Kanban Table - Visualizing process steps
Teamwork focuses on the Kanban table-physical (wall) or virtual (software). The main goal is to establish a widely known flow of values. But the whiteboard not only visualizes the steps of the workflow-it also shows where cards accumulate and become bottlenecks in the operation.
Kanban cards - for visualizing work items in product development
Every work item carried out by the team is displayed as a separate card put on the Kanban board. The main purpose of the card is to allow the members of the team to follow as they pass.
Every Kanban card provides important details about the job object it represents, e.g.
Who: the teammember(s) responsible for the mission.
What: Short work description (usually Accept Criteria are a separate attribute in the specifics of the card).
When: Estimate the time required for implementation.
Dependencies: Knowledge on which other elements the card depends (if any-the less dependent, the better).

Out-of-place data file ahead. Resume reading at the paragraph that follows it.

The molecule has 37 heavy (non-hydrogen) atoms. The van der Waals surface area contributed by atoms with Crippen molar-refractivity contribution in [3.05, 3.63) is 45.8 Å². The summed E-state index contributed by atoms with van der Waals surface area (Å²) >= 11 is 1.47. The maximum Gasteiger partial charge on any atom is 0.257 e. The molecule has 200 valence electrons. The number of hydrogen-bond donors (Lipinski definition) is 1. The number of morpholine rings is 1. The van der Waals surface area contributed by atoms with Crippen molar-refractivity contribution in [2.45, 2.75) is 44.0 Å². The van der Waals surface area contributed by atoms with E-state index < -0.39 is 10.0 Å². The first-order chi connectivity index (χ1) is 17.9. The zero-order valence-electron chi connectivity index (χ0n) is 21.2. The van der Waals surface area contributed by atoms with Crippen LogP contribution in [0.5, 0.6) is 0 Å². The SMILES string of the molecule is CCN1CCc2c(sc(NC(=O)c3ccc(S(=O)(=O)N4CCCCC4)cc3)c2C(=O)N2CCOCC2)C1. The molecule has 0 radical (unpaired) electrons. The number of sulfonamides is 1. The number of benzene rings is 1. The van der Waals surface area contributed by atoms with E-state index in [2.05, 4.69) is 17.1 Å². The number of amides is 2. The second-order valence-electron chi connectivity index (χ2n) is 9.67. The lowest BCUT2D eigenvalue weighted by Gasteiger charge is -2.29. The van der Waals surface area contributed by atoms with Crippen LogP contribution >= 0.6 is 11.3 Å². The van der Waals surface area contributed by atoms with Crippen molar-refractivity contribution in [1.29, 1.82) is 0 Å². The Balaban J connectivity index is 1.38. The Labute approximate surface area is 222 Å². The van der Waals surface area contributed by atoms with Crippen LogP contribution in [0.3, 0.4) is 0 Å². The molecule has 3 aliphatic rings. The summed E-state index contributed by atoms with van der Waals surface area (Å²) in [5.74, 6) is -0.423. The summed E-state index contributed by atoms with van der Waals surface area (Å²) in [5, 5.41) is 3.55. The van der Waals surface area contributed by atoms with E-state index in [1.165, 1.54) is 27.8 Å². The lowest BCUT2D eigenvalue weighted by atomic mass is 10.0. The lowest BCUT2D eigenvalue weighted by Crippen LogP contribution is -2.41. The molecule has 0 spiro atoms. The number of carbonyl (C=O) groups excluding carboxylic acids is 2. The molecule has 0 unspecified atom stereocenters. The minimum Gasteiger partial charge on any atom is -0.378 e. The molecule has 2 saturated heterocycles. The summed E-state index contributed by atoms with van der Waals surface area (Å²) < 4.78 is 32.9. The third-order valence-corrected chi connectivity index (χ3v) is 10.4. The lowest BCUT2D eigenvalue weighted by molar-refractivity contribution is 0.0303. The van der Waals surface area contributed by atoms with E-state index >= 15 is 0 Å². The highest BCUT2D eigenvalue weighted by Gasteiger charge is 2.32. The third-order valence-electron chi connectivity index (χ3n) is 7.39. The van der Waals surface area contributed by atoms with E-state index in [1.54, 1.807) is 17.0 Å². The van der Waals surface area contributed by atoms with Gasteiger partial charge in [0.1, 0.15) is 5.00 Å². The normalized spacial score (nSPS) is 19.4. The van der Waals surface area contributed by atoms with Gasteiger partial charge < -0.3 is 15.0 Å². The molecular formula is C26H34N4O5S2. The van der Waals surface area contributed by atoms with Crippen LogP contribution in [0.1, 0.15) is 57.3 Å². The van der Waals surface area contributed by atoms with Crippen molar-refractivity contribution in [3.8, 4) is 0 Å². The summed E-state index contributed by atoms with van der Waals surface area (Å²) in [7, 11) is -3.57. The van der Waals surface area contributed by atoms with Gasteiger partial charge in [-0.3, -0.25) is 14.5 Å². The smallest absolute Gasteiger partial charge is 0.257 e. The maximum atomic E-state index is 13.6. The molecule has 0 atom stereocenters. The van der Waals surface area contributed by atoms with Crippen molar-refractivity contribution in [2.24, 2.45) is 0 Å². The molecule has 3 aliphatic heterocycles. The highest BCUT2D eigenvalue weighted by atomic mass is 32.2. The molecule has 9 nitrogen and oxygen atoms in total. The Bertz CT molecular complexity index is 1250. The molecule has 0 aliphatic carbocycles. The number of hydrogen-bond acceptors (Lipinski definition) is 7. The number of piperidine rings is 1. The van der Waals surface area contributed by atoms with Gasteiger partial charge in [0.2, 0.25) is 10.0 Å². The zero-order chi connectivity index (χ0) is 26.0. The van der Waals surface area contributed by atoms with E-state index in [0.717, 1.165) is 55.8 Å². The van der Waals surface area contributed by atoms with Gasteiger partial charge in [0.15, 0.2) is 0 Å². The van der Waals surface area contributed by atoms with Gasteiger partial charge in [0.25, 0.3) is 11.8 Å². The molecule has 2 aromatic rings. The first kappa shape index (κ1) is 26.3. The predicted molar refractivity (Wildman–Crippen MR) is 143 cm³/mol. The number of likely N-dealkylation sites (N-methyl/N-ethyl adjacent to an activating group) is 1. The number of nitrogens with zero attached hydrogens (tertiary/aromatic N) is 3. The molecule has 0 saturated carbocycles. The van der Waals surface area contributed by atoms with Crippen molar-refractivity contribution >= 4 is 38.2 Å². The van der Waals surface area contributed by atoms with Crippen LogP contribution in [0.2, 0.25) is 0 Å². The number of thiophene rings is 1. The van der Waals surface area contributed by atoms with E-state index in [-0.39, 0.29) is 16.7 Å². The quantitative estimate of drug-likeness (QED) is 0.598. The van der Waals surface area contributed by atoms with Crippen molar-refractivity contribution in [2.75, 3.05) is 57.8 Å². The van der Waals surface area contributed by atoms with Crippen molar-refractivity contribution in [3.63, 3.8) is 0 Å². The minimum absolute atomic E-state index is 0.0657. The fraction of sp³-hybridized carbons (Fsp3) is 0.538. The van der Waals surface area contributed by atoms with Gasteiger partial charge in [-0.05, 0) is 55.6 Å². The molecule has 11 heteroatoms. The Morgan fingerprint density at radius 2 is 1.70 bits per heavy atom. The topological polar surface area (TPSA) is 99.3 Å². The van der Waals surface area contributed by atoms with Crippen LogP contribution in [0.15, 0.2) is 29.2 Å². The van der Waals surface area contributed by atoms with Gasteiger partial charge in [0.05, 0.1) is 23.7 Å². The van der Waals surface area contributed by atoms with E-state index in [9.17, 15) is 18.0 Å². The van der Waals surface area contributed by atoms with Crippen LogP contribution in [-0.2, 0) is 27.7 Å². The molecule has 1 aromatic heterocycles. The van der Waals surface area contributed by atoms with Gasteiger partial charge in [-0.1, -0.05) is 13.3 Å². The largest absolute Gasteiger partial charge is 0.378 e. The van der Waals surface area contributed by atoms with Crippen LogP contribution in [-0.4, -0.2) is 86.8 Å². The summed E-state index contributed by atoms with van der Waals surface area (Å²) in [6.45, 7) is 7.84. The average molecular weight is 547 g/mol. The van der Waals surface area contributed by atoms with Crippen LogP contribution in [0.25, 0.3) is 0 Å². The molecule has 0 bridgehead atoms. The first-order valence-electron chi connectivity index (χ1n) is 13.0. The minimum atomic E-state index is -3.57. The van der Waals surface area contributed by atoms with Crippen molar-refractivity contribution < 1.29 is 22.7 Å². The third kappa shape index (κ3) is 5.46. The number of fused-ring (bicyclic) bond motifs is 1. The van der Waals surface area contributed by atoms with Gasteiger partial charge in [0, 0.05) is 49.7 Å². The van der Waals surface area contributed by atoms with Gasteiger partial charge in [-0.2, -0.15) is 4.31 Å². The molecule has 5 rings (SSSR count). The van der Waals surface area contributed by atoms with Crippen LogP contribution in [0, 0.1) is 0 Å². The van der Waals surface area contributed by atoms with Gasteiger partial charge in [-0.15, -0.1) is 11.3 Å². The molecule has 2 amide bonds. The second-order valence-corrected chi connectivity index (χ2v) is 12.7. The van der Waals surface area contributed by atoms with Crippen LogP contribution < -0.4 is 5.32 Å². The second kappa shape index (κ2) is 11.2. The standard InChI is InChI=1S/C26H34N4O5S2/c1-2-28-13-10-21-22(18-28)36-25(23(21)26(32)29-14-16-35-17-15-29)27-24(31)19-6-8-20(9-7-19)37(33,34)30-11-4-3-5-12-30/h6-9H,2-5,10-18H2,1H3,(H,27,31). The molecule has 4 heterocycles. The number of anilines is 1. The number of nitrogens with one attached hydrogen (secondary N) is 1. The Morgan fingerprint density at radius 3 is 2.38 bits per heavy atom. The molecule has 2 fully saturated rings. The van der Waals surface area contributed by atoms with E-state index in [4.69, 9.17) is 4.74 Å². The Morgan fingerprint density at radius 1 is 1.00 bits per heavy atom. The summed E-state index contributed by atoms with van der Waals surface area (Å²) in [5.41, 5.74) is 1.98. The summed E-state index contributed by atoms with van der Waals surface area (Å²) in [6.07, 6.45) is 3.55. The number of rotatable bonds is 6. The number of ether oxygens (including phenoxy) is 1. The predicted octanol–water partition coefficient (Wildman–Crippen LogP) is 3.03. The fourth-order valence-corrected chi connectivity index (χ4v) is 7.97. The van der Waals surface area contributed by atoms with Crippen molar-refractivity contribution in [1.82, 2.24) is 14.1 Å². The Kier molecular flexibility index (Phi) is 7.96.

Attachments: Online platforms often support photos and other attachments with any additional details needed.
Product development using the Kanban method - advice on workflow optimisation
Start on the right
How should you do today? Unlike how we read, the Kanban table is viewed from right to left. It's because it's more important to finish the job than to begin. We know its worth when we finish a job. First, we test if anything can be shipped, and then, if the situation requires us to shift the card, if we have the time and resources for the cards to start moving to the right.
Limit Work-in-Progress (WIP)
The bottlenecks are so bad! Sadly, they happen when we're working on so many things at once. In Kanban, instead of looking at the bottleneck as a local resource problem, we see it from a global flow perspective. By adding constraints to work in progress, we handle them effectively. Compare workflow with a congested highway-it's far easier to construct a smooth flow of cars than to add more lanes. Start enforcing work-in-progress limitations on most card columns and see how this affects flexibility and performance.